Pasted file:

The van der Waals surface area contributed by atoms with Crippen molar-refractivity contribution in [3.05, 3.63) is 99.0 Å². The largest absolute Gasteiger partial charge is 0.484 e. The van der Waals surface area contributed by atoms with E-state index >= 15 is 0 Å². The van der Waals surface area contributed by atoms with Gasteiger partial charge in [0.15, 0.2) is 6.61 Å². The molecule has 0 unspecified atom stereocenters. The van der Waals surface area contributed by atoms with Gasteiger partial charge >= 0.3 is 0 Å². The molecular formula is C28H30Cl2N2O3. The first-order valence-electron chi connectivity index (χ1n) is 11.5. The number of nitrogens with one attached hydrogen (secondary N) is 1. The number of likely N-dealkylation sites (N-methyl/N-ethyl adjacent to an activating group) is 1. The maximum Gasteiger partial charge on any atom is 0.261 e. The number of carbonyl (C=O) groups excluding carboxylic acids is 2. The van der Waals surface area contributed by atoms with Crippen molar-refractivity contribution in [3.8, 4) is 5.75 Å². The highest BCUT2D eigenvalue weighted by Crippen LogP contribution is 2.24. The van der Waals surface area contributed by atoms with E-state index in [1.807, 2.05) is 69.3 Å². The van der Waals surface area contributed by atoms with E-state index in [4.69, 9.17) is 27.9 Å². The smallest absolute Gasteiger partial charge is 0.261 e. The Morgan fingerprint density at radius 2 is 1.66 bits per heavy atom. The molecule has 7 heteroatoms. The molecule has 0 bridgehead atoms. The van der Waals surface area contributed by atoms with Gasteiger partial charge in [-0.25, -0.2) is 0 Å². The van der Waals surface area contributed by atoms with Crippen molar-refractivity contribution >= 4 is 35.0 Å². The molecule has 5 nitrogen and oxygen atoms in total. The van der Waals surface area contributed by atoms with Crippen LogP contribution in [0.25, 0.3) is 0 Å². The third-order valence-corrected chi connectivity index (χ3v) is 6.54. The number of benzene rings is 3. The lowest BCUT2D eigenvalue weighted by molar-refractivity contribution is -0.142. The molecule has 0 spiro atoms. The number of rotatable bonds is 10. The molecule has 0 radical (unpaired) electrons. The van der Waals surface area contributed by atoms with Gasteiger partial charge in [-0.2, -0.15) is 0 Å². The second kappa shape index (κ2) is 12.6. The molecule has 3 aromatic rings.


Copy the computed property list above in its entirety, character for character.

The van der Waals surface area contributed by atoms with Crippen molar-refractivity contribution in [3.05, 3.63) is 99.0 Å². The largest absolute Gasteiger partial charge is 0.484 e. The van der Waals surface area contributed by atoms with E-state index >= 15 is 0 Å². The van der Waals surface area contributed by atoms with Gasteiger partial charge in [0.15, 0.2) is 6.61 Å². The molecule has 0 unspecified atom stereocenters. The van der Waals surface area contributed by atoms with Gasteiger partial charge >= 0.3 is 0 Å². The molecular formula is C28H30Cl2N2O3. The first-order valence-electron chi connectivity index (χ1n) is 11.5. The number of nitrogens with one attached hydrogen (secondary N) is 1. The number of likely N-dealkylation sites (N-methyl/N-ethyl adjacent to an activating group) is 1. The maximum Gasteiger partial charge on any atom is 0.261 e. The number of carbonyl (C=O) groups excluding carboxylic acids is 2. The van der Waals surface area contributed by atoms with Crippen molar-refractivity contribution in [3.8, 4) is 5.75 Å². The highest BCUT2D eigenvalue weighted by Crippen LogP contribution is 2.24. The van der Waals surface area contributed by atoms with E-state index in [1.807, 2.05) is 69.3 Å². The van der Waals surface area contributed by atoms with E-state index in [4.69, 9.17) is 27.9 Å². The smallest absolute Gasteiger partial charge is 0.261 e. The Morgan fingerprint density at radius 2 is 1.66 bits per heavy atom. The molecule has 7 heteroatoms. The molecule has 0 bridgehead atoms. The van der Waals surface area contributed by atoms with Gasteiger partial charge in [-0.25, -0.2) is 0 Å². The van der Waals surface area contributed by atoms with Crippen molar-refractivity contribution >= 4 is 35.0 Å². The molecule has 5 nitrogen and oxygen atoms in total. The van der Waals surface area contributed by atoms with Crippen LogP contribution in [0.25, 0.3) is 0 Å². The third-order valence-corrected chi connectivity index (χ3v) is 6.54. The number of benzene rings is 3. The lowest BCUT2D eigenvalue weighted by molar-refractivity contribution is -0.142. The molecule has 0 spiro atoms. The number of rotatable bonds is 10. The molecule has 0 radical (unpaired) electrons. The van der Waals surface area contributed by atoms with Gasteiger partial charge in [-0.2, -0.15) is 0 Å². The second kappa shape index (κ2) is 12.6. The molecule has 3 aromatic rings.